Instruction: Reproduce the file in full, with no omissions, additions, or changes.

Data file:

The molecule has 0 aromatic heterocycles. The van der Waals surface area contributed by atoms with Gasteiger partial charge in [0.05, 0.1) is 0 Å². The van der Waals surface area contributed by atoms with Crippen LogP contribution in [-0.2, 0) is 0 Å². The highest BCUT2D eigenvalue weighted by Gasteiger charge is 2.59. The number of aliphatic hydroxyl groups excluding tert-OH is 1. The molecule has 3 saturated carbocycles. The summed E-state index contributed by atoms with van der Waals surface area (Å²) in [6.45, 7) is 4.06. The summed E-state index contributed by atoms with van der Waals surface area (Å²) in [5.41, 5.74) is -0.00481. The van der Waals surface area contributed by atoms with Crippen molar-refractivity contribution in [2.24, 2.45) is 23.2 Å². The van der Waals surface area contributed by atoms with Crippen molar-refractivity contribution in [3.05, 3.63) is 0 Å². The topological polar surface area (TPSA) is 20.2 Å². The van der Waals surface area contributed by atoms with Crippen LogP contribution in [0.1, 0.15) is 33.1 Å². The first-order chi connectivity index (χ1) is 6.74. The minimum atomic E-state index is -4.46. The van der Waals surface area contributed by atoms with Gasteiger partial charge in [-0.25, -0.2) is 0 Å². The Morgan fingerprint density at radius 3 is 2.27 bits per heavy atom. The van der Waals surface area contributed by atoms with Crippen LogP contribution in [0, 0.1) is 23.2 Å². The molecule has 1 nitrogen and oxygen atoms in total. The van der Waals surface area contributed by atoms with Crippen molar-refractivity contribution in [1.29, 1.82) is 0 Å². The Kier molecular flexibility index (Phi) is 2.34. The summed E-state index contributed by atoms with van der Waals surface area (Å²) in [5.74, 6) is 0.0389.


The molecule has 0 aromatic heterocycles. The van der Waals surface area contributed by atoms with Gasteiger partial charge in [0.05, 0.1) is 0 Å². The van der Waals surface area contributed by atoms with Crippen LogP contribution in [-0.2, 0) is 0 Å². The highest BCUT2D eigenvalue weighted by Gasteiger charge is 2.59. The number of aliphatic hydroxyl groups excluding tert-OH is 1. The molecule has 3 saturated carbocycles. The summed E-state index contributed by atoms with van der Waals surface area (Å²) in [6.45, 7) is 4.06. The summed E-state index contributed by atoms with van der Waals surface area (Å²) in [5.41, 5.74) is -0.00481. The van der Waals surface area contributed by atoms with Crippen molar-refractivity contribution in [2.24, 2.45) is 23.2 Å². The van der Waals surface area contributed by atoms with Crippen molar-refractivity contribution in [3.05, 3.63) is 0 Å². The topological polar surface area (TPSA) is 20.2 Å². The van der Waals surface area contributed by atoms with Crippen LogP contribution in [0.1, 0.15) is 33.1 Å². The first-order chi connectivity index (χ1) is 6.74. The minimum atomic E-state index is -4.46. The van der Waals surface area contributed by atoms with Gasteiger partial charge in [-0.25, -0.2) is 0 Å². The Morgan fingerprint density at radius 3 is 2.27 bits per heavy atom. The van der Waals surface area contributed by atoms with Crippen LogP contribution in [0, 0.1) is 23.2 Å². The molecule has 1 nitrogen and oxygen atoms in total. The van der Waals surface area contributed by atoms with Crippen molar-refractivity contribution in [1.29, 1.82) is 0 Å². The Kier molecular flexibility index (Phi) is 2.34. The summed E-state index contributed by atoms with van der Waals surface area (Å²) in [5.74, 6) is 0.0389.